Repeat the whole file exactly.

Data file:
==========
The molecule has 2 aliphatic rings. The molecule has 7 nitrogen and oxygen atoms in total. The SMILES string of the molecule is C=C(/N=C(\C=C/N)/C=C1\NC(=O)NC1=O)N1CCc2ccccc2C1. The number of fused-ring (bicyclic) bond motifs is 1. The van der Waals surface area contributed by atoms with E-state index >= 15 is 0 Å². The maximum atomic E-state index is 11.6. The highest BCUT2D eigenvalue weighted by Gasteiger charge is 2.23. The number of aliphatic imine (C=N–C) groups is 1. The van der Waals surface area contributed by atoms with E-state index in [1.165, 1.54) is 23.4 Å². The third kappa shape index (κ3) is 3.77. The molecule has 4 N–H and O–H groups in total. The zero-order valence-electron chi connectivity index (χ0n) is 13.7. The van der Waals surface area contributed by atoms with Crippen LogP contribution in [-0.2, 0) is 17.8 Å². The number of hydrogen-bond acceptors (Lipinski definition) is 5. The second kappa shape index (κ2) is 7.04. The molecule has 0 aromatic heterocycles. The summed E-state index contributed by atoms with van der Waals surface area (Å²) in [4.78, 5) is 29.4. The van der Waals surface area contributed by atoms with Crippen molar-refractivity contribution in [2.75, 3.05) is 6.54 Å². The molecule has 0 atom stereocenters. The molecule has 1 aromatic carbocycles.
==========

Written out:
The molecule has 2 aliphatic rings. The molecule has 7 nitrogen and oxygen atoms in total. The SMILES string of the molecule is C=C(/N=C(\C=C/N)/C=C1\NC(=O)NC1=O)N1CCc2ccccc2C1. The number of fused-ring (bicyclic) bond motifs is 1. The van der Waals surface area contributed by atoms with E-state index >= 15 is 0 Å². The maximum atomic E-state index is 11.6. The highest BCUT2D eigenvalue weighted by Gasteiger charge is 2.23. The number of aliphatic imine (C=N–C) groups is 1. The van der Waals surface area contributed by atoms with E-state index in [1.165, 1.54) is 23.4 Å². The third kappa shape index (κ3) is 3.77. The molecule has 4 N–H and O–H groups in total. The zero-order valence-electron chi connectivity index (χ0n) is 13.7. The van der Waals surface area contributed by atoms with Crippen LogP contribution in [-0.2, 0) is 17.8 Å². The number of hydrogen-bond acceptors (Lipinski definition) is 5. The second kappa shape index (κ2) is 7.04. The molecule has 0 aromatic heterocycles. The summed E-state index contributed by atoms with van der Waals surface area (Å²) in [4.78, 5) is 29.4. The van der Waals surface area contributed by atoms with Crippen molar-refractivity contribution in [2.75, 3.05) is 6.54 Å². The molecule has 0 atom stereocenters. The molecule has 1 aromatic carbocycles.